Lecture 7: Inside the Cell
Lecture 7: Inside the Cell 200001
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This 13 page Class Notes was uploaded by Olivia Sutton on Monday February 22, 2016. The Class Notes belongs to 200001 at Boston College taught by Danielle Taghian in Spring 2016. Since its upload, it has received 22 views. For similar materials see Molecules and Cells in Biology at Boston College.
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Date Created: 02/22/16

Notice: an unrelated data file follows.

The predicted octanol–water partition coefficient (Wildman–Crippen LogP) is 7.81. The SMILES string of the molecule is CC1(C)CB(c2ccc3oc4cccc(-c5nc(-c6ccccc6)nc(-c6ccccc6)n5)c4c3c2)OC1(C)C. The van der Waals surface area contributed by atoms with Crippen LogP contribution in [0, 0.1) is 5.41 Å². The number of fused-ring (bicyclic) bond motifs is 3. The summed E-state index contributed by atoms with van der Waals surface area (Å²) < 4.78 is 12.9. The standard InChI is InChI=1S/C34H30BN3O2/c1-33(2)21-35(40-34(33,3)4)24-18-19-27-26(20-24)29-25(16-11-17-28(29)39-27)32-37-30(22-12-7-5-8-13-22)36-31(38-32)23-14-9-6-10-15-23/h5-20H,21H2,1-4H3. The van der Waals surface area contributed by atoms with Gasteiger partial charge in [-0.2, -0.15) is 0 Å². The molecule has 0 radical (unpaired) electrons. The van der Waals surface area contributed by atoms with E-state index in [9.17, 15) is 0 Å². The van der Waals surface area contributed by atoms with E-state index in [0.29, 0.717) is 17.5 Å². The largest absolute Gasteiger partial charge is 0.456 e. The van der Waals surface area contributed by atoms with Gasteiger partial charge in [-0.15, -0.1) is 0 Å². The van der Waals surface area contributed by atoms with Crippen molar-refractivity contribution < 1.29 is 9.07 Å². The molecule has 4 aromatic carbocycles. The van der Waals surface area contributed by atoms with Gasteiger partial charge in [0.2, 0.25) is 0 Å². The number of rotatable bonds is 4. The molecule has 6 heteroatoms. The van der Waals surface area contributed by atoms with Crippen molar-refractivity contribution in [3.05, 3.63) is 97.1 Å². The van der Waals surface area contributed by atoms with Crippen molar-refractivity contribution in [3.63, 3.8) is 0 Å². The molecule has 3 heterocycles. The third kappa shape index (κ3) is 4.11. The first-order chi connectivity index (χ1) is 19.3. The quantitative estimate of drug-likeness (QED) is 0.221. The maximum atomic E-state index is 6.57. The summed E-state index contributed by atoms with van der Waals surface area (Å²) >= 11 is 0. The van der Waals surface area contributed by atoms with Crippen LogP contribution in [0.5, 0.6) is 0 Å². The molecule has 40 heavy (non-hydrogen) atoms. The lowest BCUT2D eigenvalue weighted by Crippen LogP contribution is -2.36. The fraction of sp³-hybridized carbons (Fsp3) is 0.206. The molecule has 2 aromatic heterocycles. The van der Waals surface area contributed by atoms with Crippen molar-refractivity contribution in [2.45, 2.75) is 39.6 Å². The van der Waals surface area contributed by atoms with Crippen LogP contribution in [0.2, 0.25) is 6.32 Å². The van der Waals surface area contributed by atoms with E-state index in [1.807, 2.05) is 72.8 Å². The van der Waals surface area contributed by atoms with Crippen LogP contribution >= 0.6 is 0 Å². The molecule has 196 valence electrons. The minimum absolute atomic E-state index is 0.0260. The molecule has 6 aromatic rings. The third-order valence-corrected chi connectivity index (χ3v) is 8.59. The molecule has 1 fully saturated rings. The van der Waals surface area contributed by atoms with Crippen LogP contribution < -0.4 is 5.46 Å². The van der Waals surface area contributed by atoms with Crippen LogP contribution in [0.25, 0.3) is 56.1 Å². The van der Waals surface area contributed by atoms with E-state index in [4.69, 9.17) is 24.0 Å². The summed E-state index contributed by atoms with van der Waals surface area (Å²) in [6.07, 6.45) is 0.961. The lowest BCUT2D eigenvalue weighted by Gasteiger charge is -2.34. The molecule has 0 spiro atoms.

Lecture 7: Inside the Cell February 16, 2016 What’s Inside the Cell? There are two broad groupings of life: Prokaryotes: bacteria cells o Lack a membrane-bound nucleus & well-defined organelles o Contain only ribosomes and DNA o Some have endomembrane systems Eukaryotes: animal cells o Have a nucleus o Often have an extensive endomembrane system of organelles and cytoskeletal network The most numerous intracellular structure is the ribosome, which is the site of protein synthesis in all living organisms Basic Prokaryotic Cell Structure Plasma membrane surrounds the cytoplasm o Includes all the contents of the cell Few or no substructures separated from the rest of the cell by internal membranes Tough cell wall for protection, shape and structure Bacterial DNA is Supercoiled Nucleoid: supercoiled DNA in chromosome found in a localized area of the cell Allows 1 mm (500 cell lengths) of DNA to fit inside the cell! Protein-RNA Structure Function: protein manufacturing 10,000 ribosomes/cell Large subunit Small subunit Basic Prokaryotic Cell Wall Cell wall is called peptidoglycan (similar to a chain linked fence that gives the cell structure and protection) Bacteria is stained with a certain dye which makes the distinction between cell wall types Bacteria is classified as: o Gram positive Plasma membrane Periplasmic space Peptidoglycan o Gram negative Contains a plasma membrane, periplasmic space, peptidoglycan, and an outer membrane (lipopolysaccharide and protein) Has an additional lipid bilayer outside the cell wall (two bilayers) Some of the most lethal pathogens are this category Major Differences between Eukaryotes and Prokaryotes 1. Eukaryotic chromosomes are found inside the nucleus 2. Eukaryotic cells are larger 3. Eukaryotic cells contain extensive amounts of an internal membrane 4. Eukaryotic cells have a diverse and dynamic cytoskeleton a. Cytoskeleton is akin to the human skeletons i. Insoluble matrix ii. Can reassemble and all organelles would return to their original form Eukaryotic Cells Organelles: membrane-bound structures in the cell that have specific shapes and function o Allows cells to have a divided cytoplasm to compartmentalize specific functions o Increase chemical reaction efficiency by separating incompatible chemical reactions and grouping enzymes and substrates together Oxidation must only occur in the cytoplasm, otherwise it could destroy proteins in the cell The Nucleus Large and highly organized Structure o Nucleus is surrounded by a double-membrane nuclear envelope o Nucleus has a distinct region called the nucleolus (site of ribosome/RNA assembly) o Fibrous proteins that form a lattice Nuclear lamina, provides structure and shape Function o Information storage and processing Contains the cell’s chromosomes = digital code o Ribosomal RNA synthesis (in the nucleolus) Underlying the nucleus is its own cytoskeleton The Nuclear Envelope The nucleus is a highly organized information center for the cell Nuclear envelope: has two membranes, each consisting of a lipid bilayer & is continuous without the endoplasmic reticulum Endoplasmic reticulum is physically associated with nucleus Nuclear Pore Complex 50 proteins that provide a pore Links two series of membranes together The material that goes through these pores are very large, which is why the pores are so big Messenger RNA are long molecules So highly regulated that there is no need for energy mRNA gets sorted where some become exported through the pore while others stay in the endoplasmic reticulum (ER) Key Concept: How Are Molecules Imported into the Nucleus? Export: mRNA and ribosomes Import: proteins needed in the nucleus Energy is required for this to happen Proteins destined for the nucleus have a molecular “zip code” which allows them to enter the nucleus o Nuclear localization signal (NLS): the “zip code”; 17 amino- acids long The NLS of nucleoplasmin is the prototype of the ubiquitous bipartite signal (signal that exists everywhere) o Two clusters of amino acids separated by a spacer of about 10 amino acids Ribosomes Non-membranous (not considered organelles) Have large and small subunits, both containing RNA molecules and protein Can be attached to the rough ER or free in the cytosol (fluid part of the cytoplasm) Function: protein synthesis Rough Endoplasmic Reticulum Network of membrane-bound tubes and sacs studded with ribosomes The interior is called the lumen Is a continuous nuclear envelope Function o Ribosomes associated with the rough ER synthesize proteins o New proteins are folded and processed and multimeric proteins are assembled in the rough ER lumen o Proteins are glycosylated Proteins synthesized by the rough ER have specific final destinations. Some proteins remain within the ER while others are sent to the Golgi apparatus. Proteins secreted from Golgi apparatus are directed to lysosomes or to the cell membrane, but others are destined for secretion to the cell exterior Smooth Endoplasmic Reticulum Lacks the ribosomes Function o Enzymes within the smooth ER synthesize fatty acids and phospholipids or break down poisonous lipids o Reservoir for Ca2+ ions Golgi Apparatus Is a series of stacked membranes with order (like pancakes) Formed by series of stacked flat membranous sacs called cisternae Function o Processes (carbohydrate modifications), sorts, and ships proteins synthesized in rough ER o Membranous vesicles carry materials to and from the organelle Cis; side that faces the ER Trans: side that faces the plasma membrane Golgi represents distinct functional compartments cis medial trans (stained with (mannosidase II) (nucleoside) diphosphatase) Mitochondria Have two membranes, with the inner one folded into a series of sac-like cristae. o The solution inside the cristae is called the mitochondrial matrix Mitochondria have their own DNA and manufacture their own ribosomes. Function o ATP production is a mitochondrion’s core function o The mitochondria also play important role in the process of apoptosis o Beta-oxidation is the catabolic process by which fatty acid molecules are broken down o Site where we make ATP and where lipids are degraded (recycles carbons) Peroxisomes Are globular organelles bound by a single membrane Function o Center of oxidation reactions o They are involved in the catabolism of very long chain fatty acids and biosynthesis of plasmalogens and etherphospholipids critical for the normal function of mammalian brains and lungs o Specialized peroxisomes in plants called glyoxysomes are packed with enzymes that oxidize fats to be used to store energy for the cell Lysosomes Membrane-bound structures containing approximately 40 different digestive enzymes Found in all animal cells Function o Used for digestion and waste processing o Enzymes break nucleic acids, carbs, lipids and proteins into monomer units o Hydrolases -> working pH 5.0 (acidic) Site where material is degraded (e.g proteins, macromolecules, polysaccharides) Amino acids get transported out and recycled What Are the Cellular Trafficking Pathways that Lead to Lysosomes? Materials are delivered to the lysosomes by four processes 1. Phagocytosis a. Ability for immune cells to endocytose large material from the outside of the cell 2. Autophagy a. Under certain conditions, the cell can digest certain organelles (organelle physically fuses with the lysosomes and starts degrading) 3. Endomembrane transport 4. Receptor-mediated Endocytosis a. Process where cell grabs something out of the bloodstream specifically and brings it in through the plasma membrane b. Forms a liposome like structure Endocytosis: process in which the cell membrane can pinch off a vesicle to bring outside material into the cell Why Receptor-mediated Endocytosis? It’s more specific Things that are brought in are macromolecules The receptor is a membrane domain When macromolecules fuses with the cell, it becomes deconstructed into their monomeric units When a receptor binds with an LDL, it triggers the plasma membrane into invagination Lysosome-dysfunction Lysosomal storage diseases are a group of approximately 40 rare inherited metabolic disorders that result from defects in lysosomal function Tay-Sachs disease was the first of these disorders to be described in 1881 Lysosomal disorders are triggered when a particular enzyme exists in too small an amount or is missing altogether. When this happens, substances accumulate in the cell. Lysosomal storage diseases affect mostly children and they often die at a young and unpredictable age The Endomembrane System Proteins are synthesized in rough ER, then move to the Golgi apparatus for processing, then travel to the cell surface or other destinations Some proteins stay in the endomembrane system, where they provide organelle-specific functions, either in the membrane or lumen of organelles Sent to various destinations: o Lysosomes o Plasma membrane o Secreted outside of cell The Secretory Pathway Hypothesis Summary: Cellular Proteins have Distinctive Molecular Address Labels Proteins that come out of Golgi (rough ER) o Have a molecular tag (e.g phosphorylated sugar) that puts them in correct transport vesicle o Transport vesicle also has tag that tells it to go to a particular destination Proteins synthesized in cytoplasm (on free ribosomes): o Also have zip codes to tell them to go to organelles not on the endomembrane system (e.g mitochondria) Cell Structure Correlates with Function o Type and quantity of organelle in each cell differs depending on function o Animal pancreatic cell: exports digestive enzymes—packed with ER and Golgi to support secretory capacity o Mast cell: manufactures histamine, stored in intracellular vesicles, ready for release upon degranulation